Fighting Parkinson’s, and a new perspective on “why me?”

Recently, a number of people have expressed that they look at themselves and their Parkinson’s with some guilt for having it, a sort of, “why me?” followed by, “because I have done something wrong in life to deserve this disease.” For those of you who have these feelings, I have learned that “I have the power to heal myself” has become a very large hurdle to overcome. Today, I provide you a new perspective on “why me?”

The way it has been expressed to me is mostly this type of scenario: “From my religious background and upbringing, I have this sense of guilt for bad things that occur in my life. Essentially, that I have committed some sin for which I am being punished, and my punishment is Parkinson’s. No matter how hard I try to do the Recipe for Recovery, and no matter how hard I try to “be” in the moment of “I have the power to heal myself,” I get despondent because some past transgression has delivered me into the realm of Parkinson’s and I question if I ever will get to leave. I feel overwhelming guilt over whatever bad thing I did in life to have landed me where I am now with Parkinson’s.”

I see it much differently. Here is how I have explained my comparison within the framework of the scenario provided above.

Two people having done the same “bad things” prior in life (and for our Eastern philosophical and religious readers, in past lives as well).

Person 1: Walks down the driveway to get the newspaper and has a heart attack and dies on the spot, past transgressions never addressed.
Person 2: Gets Parkinson’s. With Parkinson’s, Person 2 has been given the opportunity to explore past transgressions and deal with them and resolve them, thus cleaning out all “past transgressions.”

Person 1 dies without the opportunity to bring life back into balance before death. Person 2 has received a gift, a golden opportunity to bring life back into balance and to live a happy life before death.

This is what I wrote in Fighting Parkinson’s, and tremors three years ago:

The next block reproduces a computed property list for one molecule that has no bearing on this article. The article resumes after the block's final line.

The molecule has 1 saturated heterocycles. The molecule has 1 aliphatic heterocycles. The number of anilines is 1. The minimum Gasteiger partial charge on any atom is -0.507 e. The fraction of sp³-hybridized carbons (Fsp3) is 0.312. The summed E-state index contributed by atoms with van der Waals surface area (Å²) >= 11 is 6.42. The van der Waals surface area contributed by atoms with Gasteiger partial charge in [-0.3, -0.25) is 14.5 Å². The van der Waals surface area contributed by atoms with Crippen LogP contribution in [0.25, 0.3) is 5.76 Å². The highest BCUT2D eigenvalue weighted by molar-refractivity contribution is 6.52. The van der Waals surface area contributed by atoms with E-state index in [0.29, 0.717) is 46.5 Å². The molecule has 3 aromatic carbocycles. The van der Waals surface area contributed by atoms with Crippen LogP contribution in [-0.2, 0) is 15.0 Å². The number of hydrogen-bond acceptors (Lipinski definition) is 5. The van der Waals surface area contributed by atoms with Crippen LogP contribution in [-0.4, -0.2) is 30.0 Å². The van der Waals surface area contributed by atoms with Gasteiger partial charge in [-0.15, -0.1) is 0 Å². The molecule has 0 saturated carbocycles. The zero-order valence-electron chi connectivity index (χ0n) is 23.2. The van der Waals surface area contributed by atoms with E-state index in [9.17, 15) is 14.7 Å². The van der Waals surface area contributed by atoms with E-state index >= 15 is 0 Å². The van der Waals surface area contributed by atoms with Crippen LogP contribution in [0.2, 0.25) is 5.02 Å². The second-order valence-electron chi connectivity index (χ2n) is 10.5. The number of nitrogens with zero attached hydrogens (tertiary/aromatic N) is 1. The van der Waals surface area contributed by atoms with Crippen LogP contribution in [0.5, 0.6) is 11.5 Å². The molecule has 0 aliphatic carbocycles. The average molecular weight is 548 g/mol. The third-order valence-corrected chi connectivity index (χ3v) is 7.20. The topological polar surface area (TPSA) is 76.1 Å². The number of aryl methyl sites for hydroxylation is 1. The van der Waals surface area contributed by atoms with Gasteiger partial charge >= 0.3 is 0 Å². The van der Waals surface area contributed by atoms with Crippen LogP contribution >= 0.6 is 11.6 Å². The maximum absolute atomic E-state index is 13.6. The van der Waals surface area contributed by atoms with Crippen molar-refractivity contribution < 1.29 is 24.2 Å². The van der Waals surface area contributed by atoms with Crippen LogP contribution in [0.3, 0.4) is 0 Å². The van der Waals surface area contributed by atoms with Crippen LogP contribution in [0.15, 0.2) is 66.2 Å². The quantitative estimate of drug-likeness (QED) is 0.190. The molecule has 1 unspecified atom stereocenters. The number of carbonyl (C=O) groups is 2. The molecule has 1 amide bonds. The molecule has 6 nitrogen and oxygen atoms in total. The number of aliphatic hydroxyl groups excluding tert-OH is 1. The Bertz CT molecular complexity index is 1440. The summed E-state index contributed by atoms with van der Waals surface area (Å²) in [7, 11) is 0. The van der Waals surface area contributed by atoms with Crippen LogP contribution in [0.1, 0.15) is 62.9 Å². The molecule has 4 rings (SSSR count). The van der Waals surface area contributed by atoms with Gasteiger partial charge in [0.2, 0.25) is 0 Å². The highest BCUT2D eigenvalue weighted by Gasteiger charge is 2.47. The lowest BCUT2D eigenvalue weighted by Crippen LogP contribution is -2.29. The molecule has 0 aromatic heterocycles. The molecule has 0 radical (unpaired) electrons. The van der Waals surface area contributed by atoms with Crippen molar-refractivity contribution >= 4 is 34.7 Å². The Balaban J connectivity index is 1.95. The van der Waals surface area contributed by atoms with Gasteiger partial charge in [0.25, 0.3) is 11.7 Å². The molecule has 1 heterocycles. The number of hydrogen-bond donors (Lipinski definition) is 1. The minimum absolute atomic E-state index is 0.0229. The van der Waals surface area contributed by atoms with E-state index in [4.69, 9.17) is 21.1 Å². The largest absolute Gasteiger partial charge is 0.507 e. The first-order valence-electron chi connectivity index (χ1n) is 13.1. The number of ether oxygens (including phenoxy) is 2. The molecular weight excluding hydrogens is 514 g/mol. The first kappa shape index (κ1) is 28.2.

“Am I grateful for having had Parkinson’s? Yes. Through that bump in the road in a life already out of balance, Parkinson’s stood as a bump at a fork in the road leaving me two choices: 1. Fix the imbalances in my life and it would go away; and 2. Do not fix the imbalances in my life and it would stay with me forever. I chose the road less traveled, I had no plan B, and every day I did the Recipe for Recovery to find balance in my life. And every day that I awoke with Parkinson’s still there, it was a reminder I still had more work to do.

However, in the end, when I awoke on June 12, 2010 with no Parkinson’s, I knew it was not coming back — I had re-balanced my soul, mind, and body, and I no longer needed the message or symptoms known as Parkinson’s as a reminder that I had more work to do.

I was finished with that part of my life, and I am grateful for that as well.”

So, instead of looking at your Parkinson’s as a punishment for some past transgression and thinking “why me?” why not adopt a new perspective. Why not adopt a new perspective that says, “Whatever good things I have done in my life to have received the gift of Parkinson’s as an opportunity to re-balance my life and live an extraordinarily happy life, I am grateful I did them, and I accept this opportunity graciously. I have the power to heal myself…I have the power to re-balance my life…I am recovery, and I am worth it!”

Okay! Now, grab onto to your new perspective (or enhanced perspective for those of you who did not have this issue), and grab onto the Recipe for for Recovery, and get balance back into your life.

You are worth it!!!